Times Alcohol Changed The Course Of American History

Despite being a relatively "young" country, the United States of America has a long and storied history that goes back centuries. As a former British colony, America was founded with a spirit of rebellion and self-determination, not to mention that well-documented commitment to "life, liberty, and the pursuit of happiness." 

And also? America was founded with the help of lots and lots of booze. So, so much booze. 

It's true! Without alcohol, the country would look very, very different. Thanksgiving may never have happened. George Washington probably wouldn't have been elected as our first president. Abraham Lincoln might've finished his second term in office, and the Vietnam War probably would've gone nuclear.

Seriously. It doesn't matter which beverage you prefer. Beer, whiskey, rum, cider, and more all had a major impact on the future of America, and therefore, the world. Still don't believe us? Here are just a few examples.

The Pilgrims landed at Plymouth Rock to make a beer run

The Mayflower encountered many hardships en route to the New World, but only one ended their journey: As they approached their destination, the ship's beer supply was running low. This was a problem, because the Mayflower's crew wasn't going to settle in America alongside the Pilgrims they were transporting, and the sailors needed to save some beer for their voyage home. 

See, during long sea voyages, water tends to go bad fairly quickly. Fermented beverages like beer, however, last for months, making them ideal for keeping both crew and passengers hydrated. Naturally, the concoction served on the Mayflower was much lower in alcohol content than modern beer — all passengers, including children, drank up to a quart a day.

And so, instead of traveling south to more hospitable farmland, Mayflower captain Christopher Jones parked his ship for the winter and forced the Pilgrims to disembark at Plymouth Rock, forever changing the course of history. The settlers, Jones figured, could drink water once on land, letting the crew preserve enough beer to last them through their spring voyage. The plan worked, although the Pilgrims weren't too happy about it. After the Mayflower's passengers disembarked, they complained about the water in New England, and said they'd much rather be drinking beer instead. Still, Jones held fast, although he did surprise the settlers with some extra brew on Christmas Day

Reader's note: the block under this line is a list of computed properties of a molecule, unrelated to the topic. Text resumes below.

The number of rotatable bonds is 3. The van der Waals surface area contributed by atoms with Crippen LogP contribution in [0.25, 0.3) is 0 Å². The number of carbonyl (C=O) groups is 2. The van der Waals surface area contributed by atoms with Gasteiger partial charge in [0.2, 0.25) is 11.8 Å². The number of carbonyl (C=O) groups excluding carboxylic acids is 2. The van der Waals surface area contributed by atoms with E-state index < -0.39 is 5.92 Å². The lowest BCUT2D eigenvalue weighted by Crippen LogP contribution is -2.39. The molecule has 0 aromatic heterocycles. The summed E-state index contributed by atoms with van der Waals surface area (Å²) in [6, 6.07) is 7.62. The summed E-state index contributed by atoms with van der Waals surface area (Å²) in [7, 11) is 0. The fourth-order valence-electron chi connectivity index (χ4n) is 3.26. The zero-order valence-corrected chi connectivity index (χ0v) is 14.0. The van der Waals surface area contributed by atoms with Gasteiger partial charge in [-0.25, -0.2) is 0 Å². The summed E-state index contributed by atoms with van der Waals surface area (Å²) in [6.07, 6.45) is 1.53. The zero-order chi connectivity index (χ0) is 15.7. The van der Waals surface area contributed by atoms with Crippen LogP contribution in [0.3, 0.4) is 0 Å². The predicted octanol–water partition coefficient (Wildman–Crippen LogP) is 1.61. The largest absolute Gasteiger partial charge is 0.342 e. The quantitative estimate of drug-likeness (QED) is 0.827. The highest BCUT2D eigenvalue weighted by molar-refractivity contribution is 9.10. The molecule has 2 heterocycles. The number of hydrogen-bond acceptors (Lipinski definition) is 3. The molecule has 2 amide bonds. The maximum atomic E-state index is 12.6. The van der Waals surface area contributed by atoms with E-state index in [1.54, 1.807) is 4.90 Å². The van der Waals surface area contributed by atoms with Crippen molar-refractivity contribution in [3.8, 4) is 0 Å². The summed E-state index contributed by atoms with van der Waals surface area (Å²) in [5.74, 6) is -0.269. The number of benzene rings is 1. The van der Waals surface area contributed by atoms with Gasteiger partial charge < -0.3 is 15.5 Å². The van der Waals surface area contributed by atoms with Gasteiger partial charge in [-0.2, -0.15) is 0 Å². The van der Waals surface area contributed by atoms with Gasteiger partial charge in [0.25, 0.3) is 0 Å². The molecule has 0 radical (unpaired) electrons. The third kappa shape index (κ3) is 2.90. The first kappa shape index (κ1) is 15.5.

So, while you're scarfing down your turkey and mashed potatoes next November, make sure you save room for a pint or two. Without beer, Thanksgiving never would've happened.

The Boston Tea Party was really about a different drink

Sure, the British love their tea, but you know what the American colonists were actually into? Rum. Not only was rum the most popular beverage in the New World, but it accounted for about 80 percent of New England's exports, and was a pivotal part of the West African slave trade, which largely kept the colonies going.

So, of course, the British were none too pleased that Americans preferred to make their rum using molasses imported from France, not other English colonies, and began levying taxes to try to make the settlers change their ways. The Molasses Act of 1733 imposed harsh penalties on French imports. But it wasn't enforced, and it changed nothing. The Sugar Act of 1764, on the other hand, caused a major uproar. Protests against the Sugar Act spawned the phrase "No taxation without representation," which became the American revolution's rallying cry, and bolstered support for the secession movement.

Britain later imposed other duties, including the tea tax that inspired a bunch of patriots to storm a ship in Boston Harbor and toss its contents overboard, but by that point the colonists were really taking out decades' worth of frustration. Years after the American Revolution, founding father John Adams admitted it was molasses — and, by extension, rum — that got the whole thing going. And why not? "Many great events have proceeded from much smaller causes," he said.